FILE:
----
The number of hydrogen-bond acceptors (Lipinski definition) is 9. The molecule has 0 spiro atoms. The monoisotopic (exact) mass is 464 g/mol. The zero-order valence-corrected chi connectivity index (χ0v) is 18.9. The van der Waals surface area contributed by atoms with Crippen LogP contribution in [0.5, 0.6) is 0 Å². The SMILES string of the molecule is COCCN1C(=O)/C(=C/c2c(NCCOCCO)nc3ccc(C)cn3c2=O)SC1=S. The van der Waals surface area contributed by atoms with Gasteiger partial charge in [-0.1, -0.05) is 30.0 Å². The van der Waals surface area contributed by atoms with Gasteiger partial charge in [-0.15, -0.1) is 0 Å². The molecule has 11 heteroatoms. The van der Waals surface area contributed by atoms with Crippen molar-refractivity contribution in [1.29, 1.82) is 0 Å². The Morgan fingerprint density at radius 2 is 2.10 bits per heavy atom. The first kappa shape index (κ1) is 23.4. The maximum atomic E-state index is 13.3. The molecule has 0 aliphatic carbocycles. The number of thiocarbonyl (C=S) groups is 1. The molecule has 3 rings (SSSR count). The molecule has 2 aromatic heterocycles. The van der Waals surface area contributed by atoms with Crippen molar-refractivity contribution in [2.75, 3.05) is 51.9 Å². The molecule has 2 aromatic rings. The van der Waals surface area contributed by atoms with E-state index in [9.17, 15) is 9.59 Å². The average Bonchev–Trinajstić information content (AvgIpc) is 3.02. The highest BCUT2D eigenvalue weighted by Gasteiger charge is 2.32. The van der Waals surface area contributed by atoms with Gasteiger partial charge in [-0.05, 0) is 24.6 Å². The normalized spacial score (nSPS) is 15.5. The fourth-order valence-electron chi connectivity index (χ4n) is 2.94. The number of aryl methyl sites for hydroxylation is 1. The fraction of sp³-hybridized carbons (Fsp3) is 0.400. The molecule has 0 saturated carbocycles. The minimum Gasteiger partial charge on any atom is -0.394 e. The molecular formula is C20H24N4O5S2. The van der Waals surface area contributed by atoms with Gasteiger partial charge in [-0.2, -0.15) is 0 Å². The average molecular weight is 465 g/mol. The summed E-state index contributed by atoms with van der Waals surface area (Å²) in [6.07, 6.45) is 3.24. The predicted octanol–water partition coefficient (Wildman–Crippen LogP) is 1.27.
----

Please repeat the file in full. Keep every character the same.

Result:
The number of hydrogen-bond acceptors (Lipinski definition) is 9. The molecule has 0 spiro atoms. The monoisotopic (exact) mass is 464 g/mol. The zero-order valence-corrected chi connectivity index (χ0v) is 18.9. The van der Waals surface area contributed by atoms with Crippen LogP contribution in [0.5, 0.6) is 0 Å². The SMILES string of the molecule is COCCN1C(=O)/C(=C/c2c(NCCOCCO)nc3ccc(C)cn3c2=O)SC1=S. The van der Waals surface area contributed by atoms with Gasteiger partial charge in [-0.1, -0.05) is 30.0 Å². The van der Waals surface area contributed by atoms with Gasteiger partial charge in [-0.15, -0.1) is 0 Å². The molecule has 11 heteroatoms. The van der Waals surface area contributed by atoms with Crippen molar-refractivity contribution in [1.29, 1.82) is 0 Å². The Morgan fingerprint density at radius 2 is 2.10 bits per heavy atom. The first kappa shape index (κ1) is 23.4. The maximum atomic E-state index is 13.3. The molecule has 0 aliphatic carbocycles. The number of thiocarbonyl (C=S) groups is 1. The molecule has 3 rings (SSSR count). The molecule has 2 aromatic heterocycles. The van der Waals surface area contributed by atoms with Crippen molar-refractivity contribution in [2.75, 3.05) is 51.9 Å². The molecule has 2 aromatic rings. The van der Waals surface area contributed by atoms with E-state index in [9.17, 15) is 9.59 Å². The average Bonchev–Trinajstić information content (AvgIpc) is 3.02. The highest BCUT2D eigenvalue weighted by Gasteiger charge is 2.32. The van der Waals surface area contributed by atoms with Gasteiger partial charge in [-0.05, 0) is 24.6 Å². The normalized spacial score (nSPS) is 15.5. The fourth-order valence-electron chi connectivity index (χ4n) is 2.94. The number of aryl methyl sites for hydroxylation is 1. The fraction of sp³-hybridized carbons (Fsp3) is 0.400. The molecule has 0 saturated carbocycles. The minimum Gasteiger partial charge on any atom is -0.394 e. The molecular formula is C20H24N4O5S2. The van der Waals surface area contributed by atoms with Gasteiger partial charge in [-0.2, -0.15) is 0 Å². The average molecular weight is 465 g/mol. The summed E-state index contributed by atoms with van der Waals surface area (Å²) in [6.07, 6.45) is 3.24. The predicted octanol–water partition coefficient (Wildman–Crippen LogP) is 1.27.